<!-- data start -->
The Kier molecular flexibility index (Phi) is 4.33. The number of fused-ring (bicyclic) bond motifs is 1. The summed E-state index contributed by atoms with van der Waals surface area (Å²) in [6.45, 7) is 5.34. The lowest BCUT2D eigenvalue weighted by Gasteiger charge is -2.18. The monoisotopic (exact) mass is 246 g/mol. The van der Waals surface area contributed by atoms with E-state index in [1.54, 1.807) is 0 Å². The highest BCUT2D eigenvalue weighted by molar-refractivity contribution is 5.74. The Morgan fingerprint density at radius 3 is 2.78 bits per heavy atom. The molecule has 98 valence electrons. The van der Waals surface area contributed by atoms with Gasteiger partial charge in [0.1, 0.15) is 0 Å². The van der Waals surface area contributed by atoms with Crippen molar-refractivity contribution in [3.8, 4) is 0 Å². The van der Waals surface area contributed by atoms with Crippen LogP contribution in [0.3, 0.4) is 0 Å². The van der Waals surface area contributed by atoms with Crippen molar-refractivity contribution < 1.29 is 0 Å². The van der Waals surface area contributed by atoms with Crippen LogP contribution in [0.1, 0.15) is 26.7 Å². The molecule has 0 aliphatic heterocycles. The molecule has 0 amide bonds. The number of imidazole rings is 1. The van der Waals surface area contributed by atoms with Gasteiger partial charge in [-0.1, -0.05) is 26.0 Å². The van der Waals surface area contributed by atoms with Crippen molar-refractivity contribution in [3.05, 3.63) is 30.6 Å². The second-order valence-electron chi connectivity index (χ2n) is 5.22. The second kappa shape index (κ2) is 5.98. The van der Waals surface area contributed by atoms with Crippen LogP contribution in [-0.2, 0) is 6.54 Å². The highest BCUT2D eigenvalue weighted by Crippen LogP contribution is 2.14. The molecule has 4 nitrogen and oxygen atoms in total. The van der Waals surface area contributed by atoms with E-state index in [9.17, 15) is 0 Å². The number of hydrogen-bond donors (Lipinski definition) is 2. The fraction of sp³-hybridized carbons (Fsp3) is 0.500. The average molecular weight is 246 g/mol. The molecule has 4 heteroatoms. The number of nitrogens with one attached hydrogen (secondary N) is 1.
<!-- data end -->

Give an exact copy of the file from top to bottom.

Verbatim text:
The Kier molecular flexibility index (Phi) is 4.33. The number of fused-ring (bicyclic) bond motifs is 1. The summed E-state index contributed by atoms with van der Waals surface area (Å²) in [6.45, 7) is 5.34. The lowest BCUT2D eigenvalue weighted by Gasteiger charge is -2.18. The monoisotopic (exact) mass is 246 g/mol. The van der Waals surface area contributed by atoms with E-state index in [1.54, 1.807) is 0 Å². The highest BCUT2D eigenvalue weighted by molar-refractivity contribution is 5.74. The Morgan fingerprint density at radius 3 is 2.78 bits per heavy atom. The molecule has 98 valence electrons. The van der Waals surface area contributed by atoms with Gasteiger partial charge in [0.1, 0.15) is 0 Å². The van der Waals surface area contributed by atoms with Crippen molar-refractivity contribution in [3.8, 4) is 0 Å². The van der Waals surface area contributed by atoms with Crippen LogP contribution in [0.3, 0.4) is 0 Å². The van der Waals surface area contributed by atoms with Crippen molar-refractivity contribution < 1.29 is 0 Å². The van der Waals surface area contributed by atoms with Crippen LogP contribution in [0.1, 0.15) is 26.7 Å². The molecule has 0 aliphatic heterocycles. The molecule has 0 amide bonds. The number of imidazole rings is 1. The van der Waals surface area contributed by atoms with Gasteiger partial charge in [-0.1, -0.05) is 26.0 Å². The van der Waals surface area contributed by atoms with Crippen molar-refractivity contribution in [3.05, 3.63) is 30.6 Å². The second-order valence-electron chi connectivity index (χ2n) is 5.22. The second kappa shape index (κ2) is 5.98. The van der Waals surface area contributed by atoms with Crippen LogP contribution in [-0.2, 0) is 6.54 Å². The highest BCUT2D eigenvalue weighted by Crippen LogP contribution is 2.14. The molecule has 4 nitrogen and oxygen atoms in total. The van der Waals surface area contributed by atoms with E-state index in [9.17, 15) is 0 Å². The number of hydrogen-bond donors (Lipinski definition) is 2. The fraction of sp³-hybridized carbons (Fsp3) is 0.500. The average molecular weight is 246 g/mol. The molecule has 4 heteroatoms. The number of nitrogens with one attached hydrogen (secondary N) is 1.